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‘The rise of the suburban lawyer is a shift that will continue to grow’

Lawyers are increasingly making the move to either remote working or suburban practices, with solicitor employment growth growing astronomically in the last decade. Three suburban lawyers share their thoughts on why.

user iconLauren Croft 19 August 2021 Big Law
‘The rise of the suburban lawyer is a shift that will continue to grow’
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Following the release of the fifth annual National Profile of Solicitors report, Lawyers Weekly spoke to three legal executives about why they love working outside of Australia’s main cities and the benefits of doing so.

According to the report, the proportion of suburban lawyers has nearly doubled since 2011, growing by 87 per cent in that time, while regional or rural numbers have only increased by 9 per cent.

Young lawyers (i.e. five years or less PQE) are more likely to be in the city (59 per cent) and less likely to be in suburban areas (30 per cent), compared to the aforementioned two national averages.


Lynn Armstrong, special counsel at Toowoomba-based Best Wilson Buckley Family Law said that she loves the area, and wanted her children to be brought up outside of the city – and said that she can see more and more lawyers looking to work in more suburban areas in the future.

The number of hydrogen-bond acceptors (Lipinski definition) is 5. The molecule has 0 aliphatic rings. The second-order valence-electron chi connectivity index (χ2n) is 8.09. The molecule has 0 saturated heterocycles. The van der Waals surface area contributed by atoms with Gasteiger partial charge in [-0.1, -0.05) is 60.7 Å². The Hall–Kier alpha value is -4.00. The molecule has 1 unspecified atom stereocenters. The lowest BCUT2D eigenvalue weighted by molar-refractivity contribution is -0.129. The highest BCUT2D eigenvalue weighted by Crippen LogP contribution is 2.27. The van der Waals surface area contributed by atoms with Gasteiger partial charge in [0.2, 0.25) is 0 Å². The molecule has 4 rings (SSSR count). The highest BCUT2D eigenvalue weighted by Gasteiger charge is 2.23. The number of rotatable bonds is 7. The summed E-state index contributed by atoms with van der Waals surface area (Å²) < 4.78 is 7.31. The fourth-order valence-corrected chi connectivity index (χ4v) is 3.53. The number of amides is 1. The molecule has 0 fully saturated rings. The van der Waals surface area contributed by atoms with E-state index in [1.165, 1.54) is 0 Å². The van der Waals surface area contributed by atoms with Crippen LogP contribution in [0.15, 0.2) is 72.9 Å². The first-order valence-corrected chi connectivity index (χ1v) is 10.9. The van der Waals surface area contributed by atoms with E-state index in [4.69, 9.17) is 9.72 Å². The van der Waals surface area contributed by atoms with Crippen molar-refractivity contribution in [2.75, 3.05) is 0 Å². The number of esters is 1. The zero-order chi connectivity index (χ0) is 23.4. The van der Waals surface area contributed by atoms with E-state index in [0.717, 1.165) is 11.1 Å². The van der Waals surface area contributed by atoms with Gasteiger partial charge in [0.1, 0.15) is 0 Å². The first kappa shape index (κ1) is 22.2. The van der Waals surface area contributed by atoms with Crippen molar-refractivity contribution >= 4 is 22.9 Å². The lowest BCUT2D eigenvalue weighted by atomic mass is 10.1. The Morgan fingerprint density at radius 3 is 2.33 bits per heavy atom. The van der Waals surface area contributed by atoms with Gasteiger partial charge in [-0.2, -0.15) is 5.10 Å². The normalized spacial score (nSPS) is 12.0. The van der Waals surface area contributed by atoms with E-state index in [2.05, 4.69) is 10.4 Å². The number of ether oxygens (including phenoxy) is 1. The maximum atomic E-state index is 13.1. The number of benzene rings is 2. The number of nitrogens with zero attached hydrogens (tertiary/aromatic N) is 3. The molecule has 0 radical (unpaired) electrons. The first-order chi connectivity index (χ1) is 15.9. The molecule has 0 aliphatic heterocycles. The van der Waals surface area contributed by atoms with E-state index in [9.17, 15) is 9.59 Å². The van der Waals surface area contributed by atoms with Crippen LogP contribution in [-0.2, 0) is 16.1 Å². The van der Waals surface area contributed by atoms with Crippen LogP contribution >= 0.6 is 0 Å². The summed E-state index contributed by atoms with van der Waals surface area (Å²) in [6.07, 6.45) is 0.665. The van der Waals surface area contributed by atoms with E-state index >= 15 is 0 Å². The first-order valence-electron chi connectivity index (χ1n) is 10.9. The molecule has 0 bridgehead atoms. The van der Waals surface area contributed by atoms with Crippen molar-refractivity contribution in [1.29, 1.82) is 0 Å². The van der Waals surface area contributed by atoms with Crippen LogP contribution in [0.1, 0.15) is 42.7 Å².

With the higher emphasis on life outside of the workplace, it provides opportunities for lawyers to be less restricted in their living environment and having to be physically closer to the workplace and the Courts,” she said.

“The lawyers can more prominently consider what they need to be a successful lawyer, and the landscape has changed in the last 18 months.”

Michelle Karim, director of Karim Nicol, said that she chose to work at the firm’s Central Coast office as house prices were more affordable than in Sydney.

“The regional areas are thriving with lifestyle opportunities particularly for young families,” she said.

“The rise of the suburban lawyer is a shift that will continue to grow, namely due to the overall population increase in regional areas which will then continue to increase the demand for lawyers. The industry is improving its addressing of wellbeing and mental health management looking favourably upon remote working options.”

With remote working becoming more common due to COVID-19, lawyers are increasingly using digital means to connect with their clients and finding that they can service clients in cities whilst still living in suburban areas.

Clayton Utz special counsel Katherine Mallik currently works remotely for the firm’s Sydney practice from the Hunter Valley, and has done so since 2018, after moving to be closer to her parents and grandparents.